The Minnesota Vikings are about to embark on one of the most pivotal seasons in recent history, as they go into the 2020 campaign with more fresh faces at more positions than anytime in the Mike Zimmer era.
This was a Vikings team with amazing and rare continuity, but despite all of the All Pro or Pro Bowl players at more positions than not on defense, the Vikings were unable to get over the hump. Once the salary cap reckoning of the post 2019 season came, the team decided to start anew in the secondary, defensive line, and in the receiving corps (behind Adam Thielen), while staying pat at the safety, offensive line, quarterback and running back positions.
That means that no one really knows what to expect from the 2020 Vikings. That having been said, Zimmer turned a 3-13 unit into one that went 7-9, which was also the worst regular season record of any Zimmer-lead squad.
So, what do the peeps at purpleTERRITORY Media think about the 2020 Vikings regular season?
Let’s find out!
Joe Johnson – Owner/Editor-in-Chief purpleTERRITORY Media
I’m writing this before seeing or reading any of the takes from my fellow purpleTERRITORY teammates, but I have a strong feeling that I’ll be in the minority here with this opinion.
The crux of which is as follows: If the 2019 Vikings, with the talent, the veterans, the continuity, and the grasp of Zimmer’s system… Not to mention the fact that the team had Stefon Diggs (and Thielen, when he wasn’t injured) went 10-6 and the team from 2018 with a healthy Diggs and Thielen went 8-7-1… How can we expect this team with rookies at key and especially difficult positions to acclimate to (in general terms, but especially in Zimmer’s system) to do better than that?
If the team had locked down some stud left guard, and kept Josh Kline, then perhaps I’d say that I felt that this local and national idea that the Vikings were on the cusp of making a deep run had some merit.
But when you cut Kline and replace him with PAT ELFLEIN, who says he’s more comfortable there (which is similar to what he said about moving from center to left guard), and replace Elflein with Dakota “I somehow didn’t replace the atrocious Elflein in 2019” Dozier, I have a feeling that the 27th-ranked pass blocking unit from 2019 might be the best possible outcome for the 2020 unit.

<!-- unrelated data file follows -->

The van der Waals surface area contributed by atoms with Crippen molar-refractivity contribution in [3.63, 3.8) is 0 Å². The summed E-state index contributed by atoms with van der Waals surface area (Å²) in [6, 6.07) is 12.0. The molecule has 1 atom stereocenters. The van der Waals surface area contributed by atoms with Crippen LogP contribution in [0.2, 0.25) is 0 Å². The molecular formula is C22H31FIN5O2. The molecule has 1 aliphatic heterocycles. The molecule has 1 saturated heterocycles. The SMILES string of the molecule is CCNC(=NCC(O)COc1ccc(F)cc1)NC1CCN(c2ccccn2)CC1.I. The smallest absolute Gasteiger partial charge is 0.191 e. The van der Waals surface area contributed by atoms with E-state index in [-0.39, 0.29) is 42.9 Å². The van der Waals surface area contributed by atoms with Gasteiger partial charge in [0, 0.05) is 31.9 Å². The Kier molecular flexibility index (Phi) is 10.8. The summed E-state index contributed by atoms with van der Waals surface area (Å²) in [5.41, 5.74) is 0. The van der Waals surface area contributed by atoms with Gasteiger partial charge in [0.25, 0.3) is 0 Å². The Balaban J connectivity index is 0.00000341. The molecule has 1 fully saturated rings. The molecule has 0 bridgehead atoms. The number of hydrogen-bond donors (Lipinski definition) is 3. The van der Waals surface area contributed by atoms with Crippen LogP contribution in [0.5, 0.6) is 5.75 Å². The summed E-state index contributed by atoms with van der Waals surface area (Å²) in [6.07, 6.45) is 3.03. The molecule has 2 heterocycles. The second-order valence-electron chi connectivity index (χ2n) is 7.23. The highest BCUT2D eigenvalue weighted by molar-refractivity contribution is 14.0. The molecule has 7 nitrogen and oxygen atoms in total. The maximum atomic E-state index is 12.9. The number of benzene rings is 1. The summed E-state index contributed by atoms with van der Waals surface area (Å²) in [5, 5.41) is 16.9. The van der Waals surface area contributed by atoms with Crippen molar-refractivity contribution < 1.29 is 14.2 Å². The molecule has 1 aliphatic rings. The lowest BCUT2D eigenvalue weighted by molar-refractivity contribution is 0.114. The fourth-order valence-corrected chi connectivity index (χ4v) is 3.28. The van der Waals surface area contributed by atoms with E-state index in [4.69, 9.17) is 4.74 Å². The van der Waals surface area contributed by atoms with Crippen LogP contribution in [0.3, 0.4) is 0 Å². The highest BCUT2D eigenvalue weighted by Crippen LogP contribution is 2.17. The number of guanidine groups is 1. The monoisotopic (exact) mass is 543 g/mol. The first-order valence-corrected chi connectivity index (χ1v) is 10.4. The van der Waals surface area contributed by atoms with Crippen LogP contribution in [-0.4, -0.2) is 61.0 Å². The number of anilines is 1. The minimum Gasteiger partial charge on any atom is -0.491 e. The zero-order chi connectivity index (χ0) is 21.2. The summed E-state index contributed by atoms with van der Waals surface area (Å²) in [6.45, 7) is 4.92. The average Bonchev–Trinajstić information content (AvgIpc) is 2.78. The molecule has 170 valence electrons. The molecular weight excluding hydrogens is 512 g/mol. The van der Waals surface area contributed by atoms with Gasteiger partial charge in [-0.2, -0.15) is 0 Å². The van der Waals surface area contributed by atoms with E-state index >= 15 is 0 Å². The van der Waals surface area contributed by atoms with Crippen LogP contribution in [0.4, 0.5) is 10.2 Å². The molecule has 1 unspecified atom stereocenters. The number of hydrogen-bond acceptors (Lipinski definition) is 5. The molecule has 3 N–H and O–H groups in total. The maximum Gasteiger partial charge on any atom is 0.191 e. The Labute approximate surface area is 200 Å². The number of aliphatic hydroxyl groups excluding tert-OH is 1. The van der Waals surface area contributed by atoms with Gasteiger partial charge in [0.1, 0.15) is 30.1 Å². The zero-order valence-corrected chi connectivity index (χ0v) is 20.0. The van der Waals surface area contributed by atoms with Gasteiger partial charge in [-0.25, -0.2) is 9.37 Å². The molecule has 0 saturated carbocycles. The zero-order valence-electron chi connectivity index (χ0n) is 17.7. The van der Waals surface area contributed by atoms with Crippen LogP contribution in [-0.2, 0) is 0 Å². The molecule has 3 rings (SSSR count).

That isn’t to say that I’m totally down about Zimmer/Spielman 2: This time it’s starting out exactly the same. In fact, I am a huge proponent of offensive coordinator Gary Kubiak and his team, and am warming up to Justin Jefferson as well as some of the non-guards taken in picks 1-14.
I just feel like it’s unrealistic to expect this young team to surpass the 2019 unit this year. That having been said, they did score the biggest draft pick haul in 7-round Draft history and it is looking like all reports from camp are that players like Cameron Dantzler look amazing thus far.
But for a complex defense that is predicated on everyone doing their job so you can focus on yours, and one that is especially complex for corners, I have a feeling that unless the offense becomes a top-3 scoring unit, this could be the second sub-.500 team in the Zimmer era.
With the 10th-hardest strength of schedule (although that’s a flawed metric), the loss of their deep ball specialist and all around stud receiver Stefon Diggs (not ALL around, but you know what I mean), and the continued lack of investment on the offensive line, and you see where I’m coming from.
Regular season record: 6-10, miss playoffs (obviously), Zimmer officially on hot seat
Benjamin Dettmer – Writer purplePTSD
After a disappointing 2018 season in which the Vikings missed the playoffs entirely, they surprised a lot of people, including myself, by making it to the Divisional Round of the 2019 playoffs on the back of a top 5 scoring defense in the NFL and a breakout season for Dalvin Cook.
That said, the Vikings won’t get much chance to build on any resulting momentum as they enter the 2020 season with arguably the most question marks since Mike Zimmer’s arrival in 2014, with the majority on the defensive side of the ball.
The Vikings will be going into 2020 having lost 2 of their 8 Pro Bowlers from 2019, with both coming on defense. In case you somehow forgot, Xavier Rhodes was selected to his third Pro Bowl in 2019 despite allowing the highest completion percentage (84.3%) on passes into his coverage amongst all cornerbacks who saw at least 50 targets into their coverage in 2019, according to Pro Football Focus.
The Vikings achieved addition by subtraction by cutting Rhodes in the offseason, and rookie cornerbacks Jeff Gladney and Cam Dantzler should realistically be improvements over Rhodes’ 2019 performance, but the additional losses of Mackenzie Alexander and Trae Waynes means the Vikings are entering 2020 minus three of their top four cornerbacks from last season, with second-year player Mike Hughes the lone incumbent. The other absent Pro Bowler, Everson Griffen, leaves the Vikings with the 4th most sacks in franchise history and a gaping hole opposite Danielle Hunter on the Vikings’ defensive line.